When considering the consumerization of IT and how it could affect you and your company, it’s easy to fall into the mindset that incorporating consumer technology into the workplace is a scary endeavor, with the primary fear being that of security. However, the positives greatly outweigh the negatives and you shouldn’t waste your time dwelling on the “what ifs”. Security is incredibly important, but CIOs shouldn’t view consumer devices in the workplace as an annoyance. Rather, it shows initiative of the employee to make their work life more productive.
One of the most popular consumer devices being incorporated into the workplace is the iPad. To learn more about why the iPad is an ideal tablet for the workplace, I spoke with Brian Fino, Managing Director of Fino Consulting, an IT consulting firm that specializes in developing enterprise, cloud and mobile applications for business environments.
The iPad is obviously a good fit for both business and personal use. Fino described a widespread trend occurring in enterprise technology:
“The iPad could be considered a ‘consumer device.’ However, what we’re seeing is that a consumer device really means a device built for easy and intuitive use. Businesses have long been focused on building large, monolithic, complex software. People are now asking, ‘Why can’t my business software be as fun and easy to use as the apps I download to my iPad?’ The iPad is a good fit for business use because applications are designed and developed with the end-user in mind.”
This reminds me of the early wars between Apple and IBM. IBM excelled in the big, monolithic computers for the workplace, while Apple created small, colorful computers for the individual person. And think of where these companies are now: Apple created the iPad (among other things) – a slate computer to go anywhere you go, while IBM created Watson, a supercomputer that will probably be used in large industries (most likely the healthcare industry). One is no better than the other. Rather, the two companies have completely different goals. IBM develops computers almost for the sake of computer science itself. Apple focuses on getting easy-to-use technology into the hands of the people.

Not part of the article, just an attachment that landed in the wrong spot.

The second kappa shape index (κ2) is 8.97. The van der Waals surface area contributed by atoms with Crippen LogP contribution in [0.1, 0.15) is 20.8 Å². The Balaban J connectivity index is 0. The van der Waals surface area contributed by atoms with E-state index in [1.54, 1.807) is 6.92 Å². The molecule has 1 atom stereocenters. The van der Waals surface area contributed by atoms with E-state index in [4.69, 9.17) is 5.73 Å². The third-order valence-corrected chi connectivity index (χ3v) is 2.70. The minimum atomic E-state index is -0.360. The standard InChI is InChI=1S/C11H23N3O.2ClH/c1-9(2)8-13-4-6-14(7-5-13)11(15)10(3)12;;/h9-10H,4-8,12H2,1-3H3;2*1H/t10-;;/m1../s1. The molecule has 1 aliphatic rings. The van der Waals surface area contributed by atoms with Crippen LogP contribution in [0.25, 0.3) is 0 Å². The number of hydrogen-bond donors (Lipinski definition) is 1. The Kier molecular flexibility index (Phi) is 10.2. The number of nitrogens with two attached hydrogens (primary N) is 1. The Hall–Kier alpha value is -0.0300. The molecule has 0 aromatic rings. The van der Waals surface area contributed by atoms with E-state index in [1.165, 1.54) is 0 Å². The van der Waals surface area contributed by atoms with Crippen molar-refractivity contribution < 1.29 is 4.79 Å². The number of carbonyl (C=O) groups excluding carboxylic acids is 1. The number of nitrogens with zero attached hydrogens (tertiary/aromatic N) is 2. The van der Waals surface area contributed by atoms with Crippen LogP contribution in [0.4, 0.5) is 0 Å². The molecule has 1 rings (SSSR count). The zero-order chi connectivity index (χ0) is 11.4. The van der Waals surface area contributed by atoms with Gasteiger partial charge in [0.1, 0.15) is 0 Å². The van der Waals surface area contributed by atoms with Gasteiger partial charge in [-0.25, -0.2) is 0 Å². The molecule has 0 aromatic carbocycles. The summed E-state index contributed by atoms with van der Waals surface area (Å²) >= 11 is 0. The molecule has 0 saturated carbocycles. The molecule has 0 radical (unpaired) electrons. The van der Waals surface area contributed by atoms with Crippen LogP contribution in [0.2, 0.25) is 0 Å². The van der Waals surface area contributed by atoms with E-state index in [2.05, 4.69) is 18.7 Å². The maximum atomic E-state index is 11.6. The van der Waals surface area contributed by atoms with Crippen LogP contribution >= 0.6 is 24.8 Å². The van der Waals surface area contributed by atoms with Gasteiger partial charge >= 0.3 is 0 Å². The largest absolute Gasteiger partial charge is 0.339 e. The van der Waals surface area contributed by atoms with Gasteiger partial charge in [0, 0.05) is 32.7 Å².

Moving back to the iPad, I asked Fino what his favorite iPad apps are for the enterprise. Here are his suggestions:
· SyncMyPad, while not an enterprise-ready application, is a useful tool for collaborating with teams at the home-office as well as other iPad users
· Keynote is a must-have application for presentations
The iPad is also ideal for field-based sales teams. Fino agrees that businesses will begin investing in iPads to aid their field-based sales teams.
“The iPad is a powerful mobile sales tool able to deliver comprehensive and interactive information and tools to remote sales teams,” said Fino. “Its beautiful combination of both raw computing power and elegant style are perfectly suited for creating compelling sales presentations.”
Apps and products have already been developed to help people get paid for their services on the go. For example, the app Square allows you to download the app and sends a credit card reader which you can connect to your iPad. Thus, people who usually rely on cash or checks can now give their clients the option to pay via credit card (because who carries cash or checks anymore?). Not only can sales teams present on the go, they can even begin to close deals on the go as well.
I asked Fino what business apps he expects to be developed for the iPad in the near future. Mobile collaboration, a common topic for me on this blog, came back into view:
“We hope to see an increase in mobile collaboration tools that will allow teams to share content, media, and participate in interactive and immersive collaboration. The business application market is almost non-existent; we expect to see significant growth in this area.”
How are you using the iPad to increase business opportunities?